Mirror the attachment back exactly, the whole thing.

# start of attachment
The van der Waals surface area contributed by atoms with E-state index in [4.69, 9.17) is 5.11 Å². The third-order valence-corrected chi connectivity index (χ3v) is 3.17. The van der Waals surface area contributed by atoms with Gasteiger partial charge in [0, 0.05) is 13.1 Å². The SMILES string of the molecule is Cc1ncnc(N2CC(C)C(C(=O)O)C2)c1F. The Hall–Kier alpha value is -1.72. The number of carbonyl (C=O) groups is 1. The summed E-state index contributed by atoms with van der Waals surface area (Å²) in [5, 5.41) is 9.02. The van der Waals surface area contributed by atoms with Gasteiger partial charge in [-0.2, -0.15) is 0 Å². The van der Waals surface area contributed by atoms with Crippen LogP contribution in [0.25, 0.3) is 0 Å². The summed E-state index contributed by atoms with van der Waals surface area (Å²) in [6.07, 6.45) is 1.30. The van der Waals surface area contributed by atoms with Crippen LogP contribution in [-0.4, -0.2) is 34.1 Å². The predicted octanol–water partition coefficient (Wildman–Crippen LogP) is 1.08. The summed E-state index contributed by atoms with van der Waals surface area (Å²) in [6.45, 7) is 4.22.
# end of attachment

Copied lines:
The van der Waals surface area contributed by atoms with E-state index in [4.69, 9.17) is 5.11 Å². The third-order valence-corrected chi connectivity index (χ3v) is 3.17. The van der Waals surface area contributed by atoms with Gasteiger partial charge in [0, 0.05) is 13.1 Å². The SMILES string of the molecule is Cc1ncnc(N2CC(C)C(C(=O)O)C2)c1F. The Hall–Kier alpha value is -1.72. The number of carbonyl (C=O) groups is 1. The summed E-state index contributed by atoms with van der Waals surface area (Å²) in [5, 5.41) is 9.02. The van der Waals surface area contributed by atoms with Gasteiger partial charge in [-0.2, -0.15) is 0 Å². The van der Waals surface area contributed by atoms with Crippen LogP contribution in [0.25, 0.3) is 0 Å². The summed E-state index contributed by atoms with van der Waals surface area (Å²) in [6.07, 6.45) is 1.30. The van der Waals surface area contributed by atoms with Crippen LogP contribution in [-0.4, -0.2) is 34.1 Å². The predicted octanol–water partition coefficient (Wildman–Crippen LogP) is 1.08. The summed E-state index contributed by atoms with van der Waals surface area (Å²) in [6.45, 7) is 4.22.